This book re-assesses director Jean Renoir’s work between his departure from France in 1940 and his death in 1979, and contributes to the debate over how the medium of film registers the impact of trauma.
The 1930s ended in catastrophe for both for Renoir and for France: La Règle du jeu was a critical and commercial disaster on its release in July 1939 and in 1940 France was occupied by Germany. Even so, Renoir continued to innovate and experiment with his post-war work, yet the thirteen films he made between 1941 and 1969, constituting nearly half of his work in sound cinema, have been sorely neglected in the study of his work.
With detailed readings of the these films and four novels produced by Renoir in his last four decades, Davis explores the direct and indirect ways in which film, and Renoir’s films in particular, depict the aftermath of violence.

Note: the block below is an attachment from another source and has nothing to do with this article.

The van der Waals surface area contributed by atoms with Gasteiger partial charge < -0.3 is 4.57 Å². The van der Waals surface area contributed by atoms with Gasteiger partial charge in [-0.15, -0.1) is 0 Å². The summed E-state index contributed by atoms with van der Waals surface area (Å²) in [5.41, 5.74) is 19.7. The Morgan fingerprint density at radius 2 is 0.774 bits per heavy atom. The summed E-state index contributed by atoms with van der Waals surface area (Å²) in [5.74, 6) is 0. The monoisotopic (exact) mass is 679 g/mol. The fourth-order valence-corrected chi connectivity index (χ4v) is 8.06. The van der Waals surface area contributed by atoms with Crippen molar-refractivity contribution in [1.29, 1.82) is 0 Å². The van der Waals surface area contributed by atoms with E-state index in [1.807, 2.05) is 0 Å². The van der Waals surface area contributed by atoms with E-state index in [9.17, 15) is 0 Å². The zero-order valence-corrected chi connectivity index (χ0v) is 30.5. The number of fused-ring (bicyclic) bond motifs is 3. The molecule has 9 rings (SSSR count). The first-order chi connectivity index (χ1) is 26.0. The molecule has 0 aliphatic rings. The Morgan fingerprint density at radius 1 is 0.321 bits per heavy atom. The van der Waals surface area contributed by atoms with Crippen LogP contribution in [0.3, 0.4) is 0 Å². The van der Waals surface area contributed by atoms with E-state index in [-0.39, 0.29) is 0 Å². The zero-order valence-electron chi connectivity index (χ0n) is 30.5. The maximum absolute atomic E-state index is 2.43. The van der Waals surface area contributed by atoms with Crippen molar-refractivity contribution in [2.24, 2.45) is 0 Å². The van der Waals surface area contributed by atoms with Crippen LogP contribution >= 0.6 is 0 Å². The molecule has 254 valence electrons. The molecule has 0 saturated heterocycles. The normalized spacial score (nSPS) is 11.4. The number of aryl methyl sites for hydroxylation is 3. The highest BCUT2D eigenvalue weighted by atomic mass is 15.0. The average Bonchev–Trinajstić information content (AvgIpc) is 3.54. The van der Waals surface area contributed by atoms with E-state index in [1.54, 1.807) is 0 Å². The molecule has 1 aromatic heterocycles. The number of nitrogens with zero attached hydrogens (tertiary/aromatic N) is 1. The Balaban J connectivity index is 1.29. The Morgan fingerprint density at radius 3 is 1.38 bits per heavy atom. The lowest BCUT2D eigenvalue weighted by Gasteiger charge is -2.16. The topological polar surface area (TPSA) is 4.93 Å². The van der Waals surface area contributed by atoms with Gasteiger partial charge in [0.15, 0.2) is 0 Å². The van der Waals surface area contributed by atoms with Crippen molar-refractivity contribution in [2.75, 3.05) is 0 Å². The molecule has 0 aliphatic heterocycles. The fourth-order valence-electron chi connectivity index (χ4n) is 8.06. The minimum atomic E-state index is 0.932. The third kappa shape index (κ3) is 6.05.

Introduction 1. The Shadow of Murder: Swamp Water, The Southerner, The Diary of a Chambermaid 2. The Aftermath of Trauma: The Woman on the Beach, The River 3. The Diversion of Art: The Golden Coach, French Cancan, Elena et les hommes 4. Between Good and Evil: Le Testament du docteur Cordelier, Le Déjeuner sur l’herbe 5. The Novels: Memories of Love and War 6. The Unresolved Past: This Land is Mine, Carola, Le Caporal épinglé Conclusion: Towards Forgiveness?
This series is our home for innovative research in the field of film studies. It includes monographs and targeted edited collections that provide new insights into this important and evolving subject area.